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Lester
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PostPosted: Sat Mar 31, 2007 5:54 am    Post subject: Reply with quote
Yes, and if he doesn't have enough recognition, the party won't think he can win.
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TheGreatNeoCon
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PostPosted: Sat Mar 31, 2007 1:56 pm    Post subject: Reply with quote
Lester wrote:
TheGreatNeoCon wrote:
Lester wrote:
TheGreatNeoCon wrote:
Lester wrote:
It's a popularity contest, if he's as unknown as he is now he won't get it.


It's a popularity contest in which he's already very popular amongst republicans and conservatives.


Just republicans can't win the election.


Very true. I thought we were talking about the primaries with Rudy. My apologies if I misunderstood.


Well if you can't win the election your not gonna be voted in during the primaries now are you?


Those two don't exactly always correlate.
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Lester
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PostPosted: Sat Mar 31, 2007 2:29 pm    Post subject: Reply with quote
TheGreatNeoCon wrote:
Lester wrote:
TheGreatNeoCon wrote:
Lester wrote:
TheGreatNeoCon wrote:
Lester wrote:
It's a popularity contest, if he's as unknown as he is now he won't get it.


It's a popularity contest in which he's already very popular amongst republicans and conservatives.


Just republicans can't win the election.


Very true. I thought we were talking about the primaries with Rudy. My apologies if I misunderstood.


Well if you can't win the election your not gonna be voted in during the primaries now are you?


Those two don't exactly always correlate.


They do quite often though, or at least they shoudl, if the party is smart.
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TheGreatNeoCon
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PostPosted: Sat Mar 31, 2007 5:03 pm    Post subject: Reply with quote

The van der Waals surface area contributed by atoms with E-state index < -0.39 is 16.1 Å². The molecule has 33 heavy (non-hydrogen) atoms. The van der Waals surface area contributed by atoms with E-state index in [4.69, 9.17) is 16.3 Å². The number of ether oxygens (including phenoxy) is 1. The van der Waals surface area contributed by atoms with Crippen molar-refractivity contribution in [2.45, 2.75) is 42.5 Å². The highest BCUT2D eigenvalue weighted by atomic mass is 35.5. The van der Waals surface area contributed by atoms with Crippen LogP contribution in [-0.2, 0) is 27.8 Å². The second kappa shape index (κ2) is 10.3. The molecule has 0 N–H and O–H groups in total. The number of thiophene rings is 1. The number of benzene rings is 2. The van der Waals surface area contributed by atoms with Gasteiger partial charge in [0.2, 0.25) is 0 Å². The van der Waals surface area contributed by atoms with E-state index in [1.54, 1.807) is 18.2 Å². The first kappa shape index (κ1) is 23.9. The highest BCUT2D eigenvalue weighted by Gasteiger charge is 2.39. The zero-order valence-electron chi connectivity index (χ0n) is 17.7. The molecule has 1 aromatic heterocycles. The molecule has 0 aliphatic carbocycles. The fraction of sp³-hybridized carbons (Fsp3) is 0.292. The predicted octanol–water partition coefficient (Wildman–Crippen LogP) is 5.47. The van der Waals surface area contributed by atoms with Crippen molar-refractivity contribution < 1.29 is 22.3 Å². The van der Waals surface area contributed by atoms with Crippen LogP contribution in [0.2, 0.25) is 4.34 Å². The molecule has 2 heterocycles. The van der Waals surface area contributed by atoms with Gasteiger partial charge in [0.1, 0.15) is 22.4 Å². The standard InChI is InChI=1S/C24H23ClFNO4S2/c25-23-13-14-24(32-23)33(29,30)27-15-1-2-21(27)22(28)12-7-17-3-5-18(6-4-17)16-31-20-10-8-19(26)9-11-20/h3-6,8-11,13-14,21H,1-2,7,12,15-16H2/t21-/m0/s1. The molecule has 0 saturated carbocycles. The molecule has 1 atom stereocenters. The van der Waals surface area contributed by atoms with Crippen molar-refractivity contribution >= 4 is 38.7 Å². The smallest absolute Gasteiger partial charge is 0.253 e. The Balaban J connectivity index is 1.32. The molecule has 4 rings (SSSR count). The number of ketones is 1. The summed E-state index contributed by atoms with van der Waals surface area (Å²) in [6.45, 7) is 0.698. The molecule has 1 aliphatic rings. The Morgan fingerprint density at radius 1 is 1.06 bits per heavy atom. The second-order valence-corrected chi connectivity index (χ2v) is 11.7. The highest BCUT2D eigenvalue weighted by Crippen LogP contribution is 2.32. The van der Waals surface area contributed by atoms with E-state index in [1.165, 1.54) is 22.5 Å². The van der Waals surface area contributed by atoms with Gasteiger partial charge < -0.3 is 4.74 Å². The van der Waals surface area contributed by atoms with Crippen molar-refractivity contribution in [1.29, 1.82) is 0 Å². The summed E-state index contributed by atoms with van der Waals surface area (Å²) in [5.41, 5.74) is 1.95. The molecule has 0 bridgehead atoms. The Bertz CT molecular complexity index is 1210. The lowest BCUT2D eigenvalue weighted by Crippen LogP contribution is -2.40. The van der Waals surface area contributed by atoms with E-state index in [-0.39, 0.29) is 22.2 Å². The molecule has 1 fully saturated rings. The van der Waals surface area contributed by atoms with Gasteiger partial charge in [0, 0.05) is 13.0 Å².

Lester wrote:
TheGreatNeoCon wrote:
Lester wrote:
TheGreatNeoCon wrote:
Lester wrote:
TheGreatNeoCon wrote:
Lester wrote:
It's a popularity contest, if he's as unknown as he is now he won't get it.


It's a popularity contest in which he's already very popular amongst republicans and conservatives.


Just republicans can't win the election.


Very true. I thought we were talking about the primaries with Rudy. My apologies if I misunderstood.


Well if you can't win the election your not gonna be voted in during the primaries now are you?


Those two don't exactly always correlate.


They do quite often though, or at least they shoudl, if the party is smart.


Just all depends on who is the best fundraiser.
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Lester
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PostPosted: Sun Apr 01, 2007 7:39 am    Post subject: Reply with quote
These are usually the people who can win the election, looks aren't everything, but they're a whole heck of a lot.
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Xerxes
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PostPosted: Thu Jul 05, 2007 6:22 pm    Post subject: Reply with quote
Quote:
(WASHINGTON — Michael Kranish) The day before Senate Watergate Committee minority counsel Fred Thompson made the inquiry that launched him into the national spotlight — asking an aide to President Nixon whether there was a White House taping system — he telephoned Nixon’s lawyer.

Thompson tipped off the White House that the committee knew about the taping system and would be making the information public. In his all-but-forgotten Watergate memoir, "At That Point in Time," Thompson said he acted with "no authority" in divulging the committee’s knowledge of the tapes, which provided the evidence that led to Nixon’s resignation. It was one of many Thompson leaks to the Nixon team, according to a former investigator for Democrats on the committee, Scott Armstrong , who remains upset at Thompson’s actions.

"Thompson was a mole for the White House", Armstrong said in an interview. "Fred was working hammer and tong to defeat the investigation of finding out what happened to authorize Watergate and find out what the role of the president was".

Asked about the matter this week, Thompson — who is preparing to run for the 2008 Republican presidential nomination — responded via e-mail without addressing the specific charge of being a Nixon mole: "I’m glad all of this has finally caused someone to read my Watergate book, even though it’s taken them over thirty years".

The view of Thompson as a Nixon mole is strikingly at odds with the former Tennessee senator’s longtime image as an independent-minded prosecutor who helped bring down the president he admired. Indeed, the website of Thompson’s presidential exploratory committee boasts that he "gained national attention for leading the line of inquiry that revealed the audio-taping system in the White House Oval Office". It is an image that has been solidified by Thompson’s portrayal of a tough-talking prosecutor in the television series "Law and Order".